The fraudster then establishes credit with the fake ID, often by taking out a high-risk, high-interest loan. The scammer repays the loan, to establish a credit history for the synthetic identity. After several cycles, the synthetic identity has enough credit to request a stack of credit cards. The thief can now run the cards and disappear.
6 ways to reduce your risk of identity theft
Although identity thieves are getting more and more cunning, there are steps you can take to avoid being a victim. Here are six steps to guard against identity theft or quickly determine when a fraudster is trying to use your personal information.
1. Create a social security account online
Your social security number can be a goldmine for thieves; millions of nine-digit numbers are already available for sale on the dark web. The Social Security Administration warns that you should not routinely carry your Social Security card or say your number out loud in public. Officials also recommend creating a “my social security” account on the agency’s website, so you can monitor suspicious activity involving your Social Security benefits.
2. Protect your tax return
To prevent someone from filing a tax return on your behalf, the IRS urges you to set up what is called a Identity Protection PIN. This is a six-digit code that helps the tax authorities verify your identity when you file an electronic or paper tax return. This makes it harder for a scammer to use your social security number to file a false statement in hopes of obtaining a fraudulent refund.
3. Sign up for credit monitoring
Although you may not be able to prevent identity thieves from opening accounts in your name, a credit monitoring service can alert you to suspicious activity on your credit reports.
The best credit monitoring services may be free or may charge a monthly subscription fee.
They will send email or text notifications if a new account appears on your credit reports. If you see a new account that you don’t recognize and haven’t signed up for, you can quickly try to fix the problem.
4. Freeze your credit reports
A credit freeze prevents most lenders and creditors from accessing your credit reports, and they won’t open a new credit account in your name while the freeze is in effect. You can request a freeze from the three major credit bureaus, Equifax, Experian and TransUnion. Be warned that while a freeze is in place, you will need to request a temporary or permanent lift in order to claim credit.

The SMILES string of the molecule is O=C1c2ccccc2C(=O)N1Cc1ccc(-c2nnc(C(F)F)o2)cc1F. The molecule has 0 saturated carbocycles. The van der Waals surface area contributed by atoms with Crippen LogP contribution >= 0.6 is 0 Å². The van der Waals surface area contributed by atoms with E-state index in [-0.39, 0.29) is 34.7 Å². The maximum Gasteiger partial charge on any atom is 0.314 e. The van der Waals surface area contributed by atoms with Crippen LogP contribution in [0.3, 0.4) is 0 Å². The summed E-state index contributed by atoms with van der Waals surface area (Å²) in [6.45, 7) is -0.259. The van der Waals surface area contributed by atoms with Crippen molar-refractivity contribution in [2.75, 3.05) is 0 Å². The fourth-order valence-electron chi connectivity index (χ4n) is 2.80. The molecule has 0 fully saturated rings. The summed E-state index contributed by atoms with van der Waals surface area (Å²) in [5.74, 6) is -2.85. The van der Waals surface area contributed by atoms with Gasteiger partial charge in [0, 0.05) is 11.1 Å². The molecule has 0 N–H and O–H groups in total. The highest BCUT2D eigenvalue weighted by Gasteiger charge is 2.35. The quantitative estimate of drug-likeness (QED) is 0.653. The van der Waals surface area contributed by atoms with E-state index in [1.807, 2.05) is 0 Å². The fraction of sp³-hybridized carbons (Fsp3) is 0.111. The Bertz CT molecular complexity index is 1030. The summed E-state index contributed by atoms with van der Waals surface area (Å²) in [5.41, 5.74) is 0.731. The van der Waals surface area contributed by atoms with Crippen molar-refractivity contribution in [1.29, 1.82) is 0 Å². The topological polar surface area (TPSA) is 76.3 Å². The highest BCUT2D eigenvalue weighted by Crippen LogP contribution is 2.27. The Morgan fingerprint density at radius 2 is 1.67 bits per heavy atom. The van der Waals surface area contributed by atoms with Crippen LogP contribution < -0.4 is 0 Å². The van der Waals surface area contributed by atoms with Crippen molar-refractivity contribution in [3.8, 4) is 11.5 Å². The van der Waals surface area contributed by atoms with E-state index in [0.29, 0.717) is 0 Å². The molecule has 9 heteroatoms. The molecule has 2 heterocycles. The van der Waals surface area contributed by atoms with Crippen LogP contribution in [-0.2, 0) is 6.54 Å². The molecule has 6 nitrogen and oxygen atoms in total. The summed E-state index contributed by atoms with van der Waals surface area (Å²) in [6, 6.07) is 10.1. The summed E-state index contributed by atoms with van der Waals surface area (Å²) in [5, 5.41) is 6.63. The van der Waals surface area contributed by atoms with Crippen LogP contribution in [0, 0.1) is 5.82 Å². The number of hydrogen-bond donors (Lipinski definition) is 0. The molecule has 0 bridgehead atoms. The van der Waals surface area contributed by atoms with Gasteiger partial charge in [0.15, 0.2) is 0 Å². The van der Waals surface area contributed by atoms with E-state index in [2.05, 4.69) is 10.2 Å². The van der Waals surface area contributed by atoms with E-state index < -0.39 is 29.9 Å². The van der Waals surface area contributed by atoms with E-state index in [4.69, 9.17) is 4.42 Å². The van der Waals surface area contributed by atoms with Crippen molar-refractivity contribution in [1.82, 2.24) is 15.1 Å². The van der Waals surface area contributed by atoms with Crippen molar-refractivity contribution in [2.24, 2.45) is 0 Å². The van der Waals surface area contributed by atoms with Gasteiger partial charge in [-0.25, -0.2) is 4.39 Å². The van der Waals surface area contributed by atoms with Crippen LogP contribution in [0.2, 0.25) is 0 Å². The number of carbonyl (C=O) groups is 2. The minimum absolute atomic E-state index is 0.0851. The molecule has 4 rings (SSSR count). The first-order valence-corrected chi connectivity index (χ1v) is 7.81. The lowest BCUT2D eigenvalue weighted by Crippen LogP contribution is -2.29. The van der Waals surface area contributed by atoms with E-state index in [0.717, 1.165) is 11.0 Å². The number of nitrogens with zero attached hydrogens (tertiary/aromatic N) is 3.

5. Shred important documents
Some identity thieves still do things the old-fashioned way: rummaging through trash cans. They know that many people throw away documents containing sensitive personal information. A good shredder is a great investment for your home office. Be sure to shred bills after you pay them, letters from your bank, receipts, payslips, and medical records.
6. Beware of phishing
Phishing scams have been around for years, but still manage to trick consumers into giving up their personal and financial information, so it can be used for identity theft. With phishing, you may receive an email that appears to be from your bank telling you that you need to log in to your account online and update your information.
But when you click on a link, you are redirected to a copycat site that tricks you into entering your username and password. The Federal Trade Commission says a good way to protect yourself is to use multi-factor authentication, which requires you to enter an additional code or ID to log into a sensitive account.